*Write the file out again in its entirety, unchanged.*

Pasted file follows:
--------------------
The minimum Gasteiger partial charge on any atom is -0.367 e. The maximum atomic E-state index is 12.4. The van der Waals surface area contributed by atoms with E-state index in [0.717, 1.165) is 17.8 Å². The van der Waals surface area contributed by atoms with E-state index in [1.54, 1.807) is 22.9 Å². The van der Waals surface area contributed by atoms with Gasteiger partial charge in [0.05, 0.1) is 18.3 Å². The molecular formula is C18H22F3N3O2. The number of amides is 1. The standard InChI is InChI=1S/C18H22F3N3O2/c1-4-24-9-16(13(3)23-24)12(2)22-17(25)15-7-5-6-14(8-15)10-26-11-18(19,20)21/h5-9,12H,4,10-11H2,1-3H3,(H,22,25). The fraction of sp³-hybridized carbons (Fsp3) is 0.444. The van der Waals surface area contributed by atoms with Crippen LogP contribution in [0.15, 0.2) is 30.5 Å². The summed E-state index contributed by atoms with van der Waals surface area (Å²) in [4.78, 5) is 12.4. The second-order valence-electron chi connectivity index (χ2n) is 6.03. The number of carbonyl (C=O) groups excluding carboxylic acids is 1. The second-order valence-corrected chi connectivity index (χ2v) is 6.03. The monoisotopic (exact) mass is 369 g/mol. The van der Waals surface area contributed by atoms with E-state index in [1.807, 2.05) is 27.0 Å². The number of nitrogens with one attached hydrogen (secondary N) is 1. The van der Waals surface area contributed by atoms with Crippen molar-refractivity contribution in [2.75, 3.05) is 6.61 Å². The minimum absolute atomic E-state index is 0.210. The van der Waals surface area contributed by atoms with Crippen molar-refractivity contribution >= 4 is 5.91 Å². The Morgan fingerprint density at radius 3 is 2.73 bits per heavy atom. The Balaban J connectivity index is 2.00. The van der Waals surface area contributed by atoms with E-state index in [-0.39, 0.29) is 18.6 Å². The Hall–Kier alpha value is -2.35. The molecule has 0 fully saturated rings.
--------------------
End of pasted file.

The minimum Gasteiger partial charge on any atom is -0.367 e. The maximum atomic E-state index is 12.4. The van der Waals surface area contributed by atoms with E-state index in [0.717, 1.165) is 17.8 Å². The van der Waals surface area contributed by atoms with E-state index in [1.54, 1.807) is 22.9 Å². The van der Waals surface area contributed by atoms with Gasteiger partial charge in [0.05, 0.1) is 18.3 Å². The molecular formula is C18H22F3N3O2. The number of amides is 1. The standard InChI is InChI=1S/C18H22F3N3O2/c1-4-24-9-16(13(3)23-24)12(2)22-17(25)15-7-5-6-14(8-15)10-26-11-18(19,20)21/h5-9,12H,4,10-11H2,1-3H3,(H,22,25). The fraction of sp³-hybridized carbons (Fsp3) is 0.444. The van der Waals surface area contributed by atoms with Crippen LogP contribution in [0.15, 0.2) is 30.5 Å². The summed E-state index contributed by atoms with van der Waals surface area (Å²) in [4.78, 5) is 12.4. The second-order valence-electron chi connectivity index (χ2n) is 6.03. The number of carbonyl (C=O) groups excluding carboxylic acids is 1. The second-order valence-corrected chi connectivity index (χ2v) is 6.03. The monoisotopic (exact) mass is 369 g/mol. The van der Waals surface area contributed by atoms with E-state index in [1.807, 2.05) is 27.0 Å². The number of nitrogens with one attached hydrogen (secondary N) is 1. The van der Waals surface area contributed by atoms with Crippen molar-refractivity contribution in [2.75, 3.05) is 6.61 Å². The minimum absolute atomic E-state index is 0.210. The van der Waals surface area contributed by atoms with Crippen molar-refractivity contribution >= 4 is 5.91 Å². The Morgan fingerprint density at radius 3 is 2.73 bits per heavy atom. The Balaban J connectivity index is 2.00. The van der Waals surface area contributed by atoms with E-state index in [-0.39, 0.29) is 18.6 Å². The Hall–Kier alpha value is -2.35. The molecule has 0 fully saturated rings.